Does electrical thermography need to be carried out by electricians?


This is an interesting question, and my answer here risks infuriating many.  I am writing this from my perspective, and this is that I am an electrician, chartered engineer and thermographer. I spent 20 years working in the electrical contracting industry, both in installations and maintenance. In most regions there is no local regulations stating that electrical thermography needs to be carried out by electricians, however, Health & Safety requirements normally require people to have competency in tasks that they undertake.


There are many unqualified people working with thermography, the question however suggests that only electricians are competent to comment on electrical equipment condition. While electricians do spend years following a specific training program, they are not the only ones that study electricity or that may be considered electrically competent. There are many other people like electrical engineers, engineering technicians etc. that may be considered electrically competent. I’m not sure that people who simply attend a one-day electrical course or pat testing course would be considered electrically competent.


There is no doubt that electricians do have more than an understanding of electrical equipment, they should understand the nuts and bolts of how everything works together. They are not all qualified to recommend replacement or repairs. This is often the job of engineers, and engineers usually carry Professional Indemnity insurance for this purpose. Professional Indemnity insurance is seldom carried by electricians, including many electrical contractors. This means that many electricians and electrical contractors are not insured to make recommendations on equipment condition. Of course, this only becomes a problem when things go wrong. And you can of course still be competent without being insured (if that’s a risk worth taking).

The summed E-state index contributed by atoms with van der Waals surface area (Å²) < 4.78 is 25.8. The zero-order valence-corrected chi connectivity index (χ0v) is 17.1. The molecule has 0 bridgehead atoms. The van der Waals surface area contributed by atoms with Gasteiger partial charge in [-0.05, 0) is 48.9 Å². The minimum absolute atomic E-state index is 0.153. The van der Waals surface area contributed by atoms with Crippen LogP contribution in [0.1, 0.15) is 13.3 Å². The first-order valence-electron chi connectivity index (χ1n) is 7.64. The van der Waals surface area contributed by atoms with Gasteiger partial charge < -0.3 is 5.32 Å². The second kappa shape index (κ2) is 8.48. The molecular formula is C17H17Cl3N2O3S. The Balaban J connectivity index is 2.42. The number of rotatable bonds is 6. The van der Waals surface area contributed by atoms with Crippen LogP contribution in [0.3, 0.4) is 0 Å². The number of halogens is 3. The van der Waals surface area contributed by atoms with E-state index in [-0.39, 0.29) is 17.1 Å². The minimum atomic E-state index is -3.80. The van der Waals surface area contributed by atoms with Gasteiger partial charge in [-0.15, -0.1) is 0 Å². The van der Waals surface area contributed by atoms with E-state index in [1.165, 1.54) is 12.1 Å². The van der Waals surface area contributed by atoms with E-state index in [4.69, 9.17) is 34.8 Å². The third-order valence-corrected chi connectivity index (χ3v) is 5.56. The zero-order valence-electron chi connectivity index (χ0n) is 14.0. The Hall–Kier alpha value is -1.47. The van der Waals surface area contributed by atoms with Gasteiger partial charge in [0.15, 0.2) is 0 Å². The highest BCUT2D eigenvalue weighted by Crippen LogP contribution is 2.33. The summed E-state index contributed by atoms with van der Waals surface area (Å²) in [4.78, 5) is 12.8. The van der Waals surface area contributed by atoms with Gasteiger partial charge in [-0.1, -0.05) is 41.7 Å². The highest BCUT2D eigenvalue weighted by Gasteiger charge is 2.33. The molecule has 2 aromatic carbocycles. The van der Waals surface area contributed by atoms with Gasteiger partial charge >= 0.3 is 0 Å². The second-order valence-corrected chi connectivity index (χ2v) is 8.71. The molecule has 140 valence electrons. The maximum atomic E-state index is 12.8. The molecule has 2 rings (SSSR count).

It is certainly the case that not everyone should be making recommendations regarding the condition of electrical equipment. This should be limited to those that carry some form of electrical qualifications. Those that do not carry some formal electrical qualifications should limit their comments regarding equipment condition. It is the case that non-electrical thermographers may not fully understand the systems and components that they are looking at, and this may present several issues.

  • While they may have a good understanding of what they are doing, it may be the one small piece of missing knowledge that is the most important factor. And if they don’t know this one piece of information, then it is likely that they don’t know that they don’t know it.
  • It may be that there is specific risk associated with a particular type of equipment and without being able to identify this, they take unnecessary risks without realising.
  • Many thermographers that are not electricians or otherwise qualified may not know the correct names for every component, or it’s true function. This leads to incorrect descriptions, and perhaps incorrect recommendations. I suppose you should really ask “how can someone make recommendations when they don’t even know what the correct name or function of an object is?”
  • Lack of electrical understanding can lead to reporting items that are not really problems, or missing problems entirely.
  • Electrical people may recognise other problems that may not be observed by non-electrical personnel.
  • Electrical people may be qualified to make a call to shutdown something immediately, for safety or other reasons. This is probably best not done by those not qualified.